The Whirling Dervishes in Fes: Imagine My SurpriseArticle by: Chip Conley|@ChipConley
Mon June 10, 2013 | 00:00 AM
I’ve scheduled myself to go to 40 festivals in 24 countries in a one-year period from the end of 2012 to nearly the end of 2013. It’s a tough job, but someone’s gotta do it! I’m almost halfway through this journey that started with the Mevlana Whirling Dervish festival in Konya, Turkey in mid-December last year. I’ve long been fascinated with Sufism and that particular annual festival (the 739th to commemorate the poet Rumi who was the first Whirling Dervish). I have to say it was one of the ten best festivals I’ve ever attended.
Given that this particular two and a half week spring festival sojourn included Cheese Rolling in England, baby jumping (El Colacho) in Spain, speeches in London and Beirut, and consulting in Dublin, I didn’t look closely at the World Sacred Music Festival program. I just knew the second night was a musical journey between Greece and Turkey called “The Golden Gate” which spoke to my San Francisco roots.
The program started a little slowly as evidenced by this Turkish crooner…
But, all of a sudden, the unmistakable costumes of some dervishes showed up on stage. And, I realized the Mevlana dervish order of spin doctors was about to start cooking up their magic on stage:
If this ethereal form of ecstatic dancing intrigues you, I’d highly recommend you review some of my blog posts from the Whirling Dervish festival last December.
I was fortunate enough in Turkey to be given a lesson in whirling. It ain’t easy, guys! You get dizzy within a couple minutes and you feel like you want to hurl, not whirl, after about five minutes. That’s one of the things that is so amazing about these dervishes and their ability to continuously spin for about an hour.
This venue of Bab al Makina was particularly ripe for this art form as the whirling shadows could be seen on the back wall. This performance was definitely the highlight of the night.
After the concert, I rushed back to my riad, as it was already nearly 11:30 pm and I had a 3:30 am wake-up call the next morning for an early flight. Along the way, I enjoyed the exuberant spirit in Plaza Bab Boujloud, next to Bab al Makina, which was full of locals enjoying a large open-air concert. Then, I came upon the Sufi Nights celebration at the open air palace, Dar Tazi, where I met a couple of American brothers who were lying on the ground ready to enjoy a Sufi band:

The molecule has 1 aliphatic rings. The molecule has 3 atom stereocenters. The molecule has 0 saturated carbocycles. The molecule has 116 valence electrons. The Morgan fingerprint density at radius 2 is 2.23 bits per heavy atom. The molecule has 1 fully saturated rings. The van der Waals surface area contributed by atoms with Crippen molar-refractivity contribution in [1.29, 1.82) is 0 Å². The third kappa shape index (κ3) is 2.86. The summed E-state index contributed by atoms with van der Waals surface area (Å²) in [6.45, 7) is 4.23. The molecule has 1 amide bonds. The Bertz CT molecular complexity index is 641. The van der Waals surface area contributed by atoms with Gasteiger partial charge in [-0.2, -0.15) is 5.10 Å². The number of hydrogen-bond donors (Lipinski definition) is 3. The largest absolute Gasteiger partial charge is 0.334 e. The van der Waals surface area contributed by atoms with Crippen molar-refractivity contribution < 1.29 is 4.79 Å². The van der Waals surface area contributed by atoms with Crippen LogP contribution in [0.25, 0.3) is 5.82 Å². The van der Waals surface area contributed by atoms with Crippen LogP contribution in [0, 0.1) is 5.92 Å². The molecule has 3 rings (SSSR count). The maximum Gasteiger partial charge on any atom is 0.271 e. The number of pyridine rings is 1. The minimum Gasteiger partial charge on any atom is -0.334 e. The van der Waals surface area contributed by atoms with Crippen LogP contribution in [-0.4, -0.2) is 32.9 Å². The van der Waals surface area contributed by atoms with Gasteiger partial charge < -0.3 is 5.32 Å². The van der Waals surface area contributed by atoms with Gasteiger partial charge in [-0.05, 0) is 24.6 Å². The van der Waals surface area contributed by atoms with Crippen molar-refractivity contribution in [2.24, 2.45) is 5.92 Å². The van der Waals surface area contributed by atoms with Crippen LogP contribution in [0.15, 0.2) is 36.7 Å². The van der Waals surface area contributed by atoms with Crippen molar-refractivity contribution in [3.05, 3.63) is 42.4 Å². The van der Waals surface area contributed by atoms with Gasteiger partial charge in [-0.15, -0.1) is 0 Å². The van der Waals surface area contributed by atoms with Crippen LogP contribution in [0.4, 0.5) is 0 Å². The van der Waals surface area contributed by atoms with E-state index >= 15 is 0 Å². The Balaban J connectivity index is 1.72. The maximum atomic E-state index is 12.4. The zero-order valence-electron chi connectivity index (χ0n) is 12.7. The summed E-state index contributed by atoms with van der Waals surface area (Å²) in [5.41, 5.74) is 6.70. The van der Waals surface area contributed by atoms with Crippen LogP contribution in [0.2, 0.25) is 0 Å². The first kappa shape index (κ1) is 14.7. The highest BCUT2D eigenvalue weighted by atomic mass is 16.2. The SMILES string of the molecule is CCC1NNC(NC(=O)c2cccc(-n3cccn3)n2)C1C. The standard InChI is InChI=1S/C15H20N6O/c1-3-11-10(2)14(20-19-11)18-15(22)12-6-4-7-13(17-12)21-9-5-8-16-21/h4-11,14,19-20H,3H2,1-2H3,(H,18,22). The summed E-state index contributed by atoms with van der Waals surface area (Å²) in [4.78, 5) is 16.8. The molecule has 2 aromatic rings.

Suffice it to say, Fes is abuzz with musical talent during this festival.
Red-eyed the next morning, I pondered the festival as a taxi rushed me to the airport. In barely more than 24 hours, I’d experienced three different formal performances and a half-dozen free concerts around Fes. The next time I come I will make sure I take afternoon naps since it’s clear that some of the best musical magic of the day happens after midnight. As I stood in the security line at the nearly-deserted Fes airport, I marveled at the regal, cape-attired gentleman next to me.
Well, yes, this is a sacred festival as the lead dervish from last night’s show (that ended barely five hours ago) is standing next to me. And, surrounding him is the rest of his Sufi brethren as well as the Greek and Turkish musicians I’d seen just hours ago. I pinched myself. No, I wasn’t dreaming. As we waited for our flight, I had a peaceful conversation with this glowing man about our favorite poet in the world, Rumi.
Fes is exotic, sensual, mysterious, and soulful. It’s a place to amble and appreciate all the textures of life, whether it’s in fabrics, in people, in food, or in architecture. And during the World Sacred Music festival, the textures are the cultural collaborations: one-of-a-kind, specially-commissioned labors of love from people who have nothing in common on paper and everything in common in their hearts. Find a way to make the journey to this festival and, while you’re at it, venture to Marrakech, one of the most fascinating mixtures of medieval and modern design you’ll ever see in your life.